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We’ve Been Talking About The Wrong Player From Oakland

By Andy Singer


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Photo Credit: Tony Gutierrez, AP Photo


Monday, March 14, 2020 represented the beginning of a significant shift in the design of the Yankee roster. Following a quiet first weekend in the post-lockout world, Brian Cashman shook the Yankee world by dealing C Gary Sanchez and 3B Gio Urshela to the Twins for 3B Josh Donaldson, SS/UTIL Isiah Kiner-Falefa, and C Ben Rortvedt. To say this move came as a shock is a bit of an understatement. I had actually floated Gio Urshela as a possible trade piece during the offseason, but based on the dearth of catching across baseball, I really didn’t think it was realistic to expect the Yankees to move on from Gary Sanchez, particularly after Cashman didn’t go after some of the easily available catching help available early in the offseason. I very rarely speak without considering my take very carefully, but in the comments section yesterday, I said that I found the trade very underwhelming, even considering the fact that the Yankees are clearly not done yet. Since the shock has worn off now that we’ve passed the immediate aftermath of the trade, I have a far more nuanced opinion of yesterday’s deal.

For now, I am going to save my thoughts on this trade for another day mostly because I think we are going to have to evaluate this trade in the context of what comes next in Brian Cashman’s roster building efforts. If this is the big trade that Cashman has up his sleeve, then I will evaluate the deal very differently than I might with another acquisition or two to pair with this trade. Following the trade, many of us expected the Yankees to pivot to first base. Rumors persist that the Yankees are out on Freddie Freeman at the current price, so it seemed as though Matt Olson would be a perfect fit as a left-handed bopper who plays good defense at first base. The A’s were pretty clearly in “sell mode” yesterday, and while the Yankees indicated that Anthony Volpe was off the table in discussions for Olson, I still felt the Yankees had enough firepower to get the deal done. Needless to say, I was again surprised when Olson was traded to the Atlanta Braves.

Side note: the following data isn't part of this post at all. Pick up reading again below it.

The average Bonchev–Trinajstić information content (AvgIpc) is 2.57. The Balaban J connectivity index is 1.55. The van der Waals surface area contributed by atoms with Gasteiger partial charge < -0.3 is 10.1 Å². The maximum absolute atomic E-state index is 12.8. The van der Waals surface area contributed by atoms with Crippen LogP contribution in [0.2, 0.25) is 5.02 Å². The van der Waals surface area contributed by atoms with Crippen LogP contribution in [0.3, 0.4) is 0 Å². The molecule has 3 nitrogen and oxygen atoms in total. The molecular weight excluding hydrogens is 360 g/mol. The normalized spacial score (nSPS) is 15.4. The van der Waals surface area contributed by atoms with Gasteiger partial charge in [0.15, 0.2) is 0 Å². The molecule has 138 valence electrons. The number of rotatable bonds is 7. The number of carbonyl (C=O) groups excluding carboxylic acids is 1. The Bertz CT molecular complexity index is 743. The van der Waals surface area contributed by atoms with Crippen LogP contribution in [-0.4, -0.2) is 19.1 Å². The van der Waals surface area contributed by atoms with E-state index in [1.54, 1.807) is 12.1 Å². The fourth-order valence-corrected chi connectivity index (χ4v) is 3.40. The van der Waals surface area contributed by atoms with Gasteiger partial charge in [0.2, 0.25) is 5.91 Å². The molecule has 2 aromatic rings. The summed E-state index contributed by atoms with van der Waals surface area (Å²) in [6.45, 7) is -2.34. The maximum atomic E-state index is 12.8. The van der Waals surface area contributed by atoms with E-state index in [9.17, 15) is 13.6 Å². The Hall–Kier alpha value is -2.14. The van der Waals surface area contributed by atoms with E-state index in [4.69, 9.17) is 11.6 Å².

I do not blame Brian Cashman one iota for not matching the Braves’ offer for Olson. The Braves sent their top two prospects, CF Cristian Pache and C Shane Langeliers, and pitching prospects Ryan Cusick and Joey Estes to the A’s in exchange for Matt Olson. As I noted in the comments section yesterday, that is an exorbitant price for a first baseman, even one with two years of team control remaining. The equivalents in the Yankee system would be SS/3B/2B Anthony Volpe, SS/MI Oswald Peraza, P Ken Waldichuck, P Hayden Wesneski/JP Sears. The pitchers I have included are further along their development path than the pitchers the Braves sent, but their prospect values are similar. The Yankees were prudent to hang on to such a significant chunk of their prospect capital in this instance.

However, that still leaves the Yankees with holes. Reading the tea leaves, I think we’ve been talking about the wrong trade target in Oakland all along. While the Yankees still have a hole at first base, I expect the Yankees to target Oakland A’s catcher, Sean Murphy. With Oakland ready to rebuild and trade anything of value that isn’t nailed to the floor, I would be shocked if Murphy isn’t one of the next chips to fall, and the Yankees just make too much sense.